On November 10, 1991, South Africa witnessed one of their greatest sporting moments when they returned to international cricket after a gap of 21 long years.

It was one of the most emotional days in cricket history as South Africa played their first international match in more than two decades, taking on India in the first of a three-match One-Day International series at the Eden Gardens in Calcutta (now Kolkata). The global opposition to apartheid had kept South Africa out of the international cricket circuit since 1970. The move saw hugely talented players such as Graeme Pollock, Barry Richards, Mike Procter seeing their careers end abruptly. The decision also saw players like Allan Lamb, Robin Smith opting to play for England. Kepler Wessels played for Australia before returning to play for the Proteas.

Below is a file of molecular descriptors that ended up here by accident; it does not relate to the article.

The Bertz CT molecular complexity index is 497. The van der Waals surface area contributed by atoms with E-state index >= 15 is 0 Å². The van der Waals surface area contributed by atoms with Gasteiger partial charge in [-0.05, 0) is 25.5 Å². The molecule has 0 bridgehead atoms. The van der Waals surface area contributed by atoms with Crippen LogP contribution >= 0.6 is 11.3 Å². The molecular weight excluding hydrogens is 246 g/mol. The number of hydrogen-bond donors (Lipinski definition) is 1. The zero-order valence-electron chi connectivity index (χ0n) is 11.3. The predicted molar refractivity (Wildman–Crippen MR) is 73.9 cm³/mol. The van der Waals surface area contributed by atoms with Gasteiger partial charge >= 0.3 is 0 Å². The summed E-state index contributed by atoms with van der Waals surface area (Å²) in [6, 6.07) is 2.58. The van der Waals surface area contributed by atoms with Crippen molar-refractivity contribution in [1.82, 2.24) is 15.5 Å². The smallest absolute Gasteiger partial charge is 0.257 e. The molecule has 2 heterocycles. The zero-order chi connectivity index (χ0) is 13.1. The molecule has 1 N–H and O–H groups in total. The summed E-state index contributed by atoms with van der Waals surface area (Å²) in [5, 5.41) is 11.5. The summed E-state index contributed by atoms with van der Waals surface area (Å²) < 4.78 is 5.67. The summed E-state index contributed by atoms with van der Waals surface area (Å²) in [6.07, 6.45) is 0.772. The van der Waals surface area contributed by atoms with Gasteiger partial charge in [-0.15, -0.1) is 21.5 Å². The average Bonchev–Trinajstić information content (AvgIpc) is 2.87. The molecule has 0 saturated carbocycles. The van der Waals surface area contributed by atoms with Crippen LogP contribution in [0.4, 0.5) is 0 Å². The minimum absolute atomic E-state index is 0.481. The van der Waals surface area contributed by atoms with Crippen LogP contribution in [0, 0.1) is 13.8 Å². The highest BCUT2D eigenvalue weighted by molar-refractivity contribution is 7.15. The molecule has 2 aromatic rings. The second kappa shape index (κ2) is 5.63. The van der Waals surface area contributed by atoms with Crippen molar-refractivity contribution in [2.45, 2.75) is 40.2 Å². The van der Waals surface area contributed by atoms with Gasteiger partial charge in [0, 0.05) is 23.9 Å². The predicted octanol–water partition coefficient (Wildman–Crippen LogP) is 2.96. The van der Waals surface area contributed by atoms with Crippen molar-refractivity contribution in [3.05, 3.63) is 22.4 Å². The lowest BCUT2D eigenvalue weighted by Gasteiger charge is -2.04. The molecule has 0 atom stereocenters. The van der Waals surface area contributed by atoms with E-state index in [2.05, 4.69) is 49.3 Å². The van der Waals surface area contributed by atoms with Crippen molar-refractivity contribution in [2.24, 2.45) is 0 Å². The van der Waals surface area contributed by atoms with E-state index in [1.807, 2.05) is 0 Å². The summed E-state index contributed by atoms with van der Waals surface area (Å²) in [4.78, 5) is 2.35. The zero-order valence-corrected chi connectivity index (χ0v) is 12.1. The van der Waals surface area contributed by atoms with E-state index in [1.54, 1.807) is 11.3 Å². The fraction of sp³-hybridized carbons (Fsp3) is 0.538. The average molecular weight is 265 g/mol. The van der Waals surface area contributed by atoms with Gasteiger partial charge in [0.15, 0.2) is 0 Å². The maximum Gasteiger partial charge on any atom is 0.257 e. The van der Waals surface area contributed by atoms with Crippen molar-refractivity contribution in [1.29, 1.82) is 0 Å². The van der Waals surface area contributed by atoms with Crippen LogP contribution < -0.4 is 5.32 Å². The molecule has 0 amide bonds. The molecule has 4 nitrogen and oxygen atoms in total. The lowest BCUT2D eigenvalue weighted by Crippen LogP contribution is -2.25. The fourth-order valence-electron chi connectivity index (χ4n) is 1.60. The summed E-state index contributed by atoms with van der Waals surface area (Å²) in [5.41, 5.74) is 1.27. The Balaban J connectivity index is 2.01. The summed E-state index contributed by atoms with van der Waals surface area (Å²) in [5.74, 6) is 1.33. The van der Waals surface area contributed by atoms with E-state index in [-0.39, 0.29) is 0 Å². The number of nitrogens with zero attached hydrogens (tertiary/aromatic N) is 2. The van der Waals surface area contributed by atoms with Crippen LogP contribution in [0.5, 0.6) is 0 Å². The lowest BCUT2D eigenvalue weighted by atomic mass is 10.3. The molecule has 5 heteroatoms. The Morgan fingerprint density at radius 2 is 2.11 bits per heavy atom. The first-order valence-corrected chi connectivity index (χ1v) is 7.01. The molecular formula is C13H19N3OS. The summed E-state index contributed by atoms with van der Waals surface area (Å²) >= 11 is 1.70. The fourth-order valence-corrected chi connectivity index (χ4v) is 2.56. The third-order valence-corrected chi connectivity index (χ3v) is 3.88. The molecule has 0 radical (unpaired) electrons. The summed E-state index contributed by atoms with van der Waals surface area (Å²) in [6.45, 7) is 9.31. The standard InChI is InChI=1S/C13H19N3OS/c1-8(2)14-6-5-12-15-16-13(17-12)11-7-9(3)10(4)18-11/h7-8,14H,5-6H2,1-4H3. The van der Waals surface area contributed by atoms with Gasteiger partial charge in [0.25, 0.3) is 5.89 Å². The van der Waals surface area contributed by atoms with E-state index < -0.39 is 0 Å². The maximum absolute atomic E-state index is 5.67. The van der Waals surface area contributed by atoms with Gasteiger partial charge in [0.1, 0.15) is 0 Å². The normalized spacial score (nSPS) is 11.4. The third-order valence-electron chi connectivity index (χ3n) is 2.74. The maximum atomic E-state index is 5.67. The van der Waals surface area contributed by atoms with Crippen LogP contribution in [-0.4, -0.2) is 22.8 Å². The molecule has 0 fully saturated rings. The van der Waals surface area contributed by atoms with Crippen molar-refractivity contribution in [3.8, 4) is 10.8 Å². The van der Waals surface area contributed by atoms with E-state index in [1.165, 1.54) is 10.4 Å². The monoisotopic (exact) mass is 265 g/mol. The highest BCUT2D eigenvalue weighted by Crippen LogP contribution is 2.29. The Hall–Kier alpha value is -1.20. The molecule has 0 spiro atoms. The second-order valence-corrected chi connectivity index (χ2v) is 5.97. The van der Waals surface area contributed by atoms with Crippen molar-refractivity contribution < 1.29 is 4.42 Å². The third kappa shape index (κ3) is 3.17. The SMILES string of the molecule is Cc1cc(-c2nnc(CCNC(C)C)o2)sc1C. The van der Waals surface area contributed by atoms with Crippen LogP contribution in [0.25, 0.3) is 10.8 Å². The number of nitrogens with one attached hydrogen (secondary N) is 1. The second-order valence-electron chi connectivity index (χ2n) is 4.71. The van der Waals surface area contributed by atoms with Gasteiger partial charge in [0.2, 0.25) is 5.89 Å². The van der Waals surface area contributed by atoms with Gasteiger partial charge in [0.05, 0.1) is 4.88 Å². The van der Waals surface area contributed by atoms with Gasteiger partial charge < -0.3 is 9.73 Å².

And after years of struggle, they were finally given the nod from the International Cricket Council to make a return. And their first clash was with India in a three-match one-day series.

India won the match in Calcutta by eight wickets, and the series 2-1. One of South Africa’s greatest pace bowlers, Allan Donald made his debut in the match and took figures of 5/29. But in the grand scheme of things, the result was unimportant. South Africa’s captain Clive Rice summed up what the occasion meant to the world and sport at large with his words: “Now I know how Neil Armstrong felt when he stood on the moon.”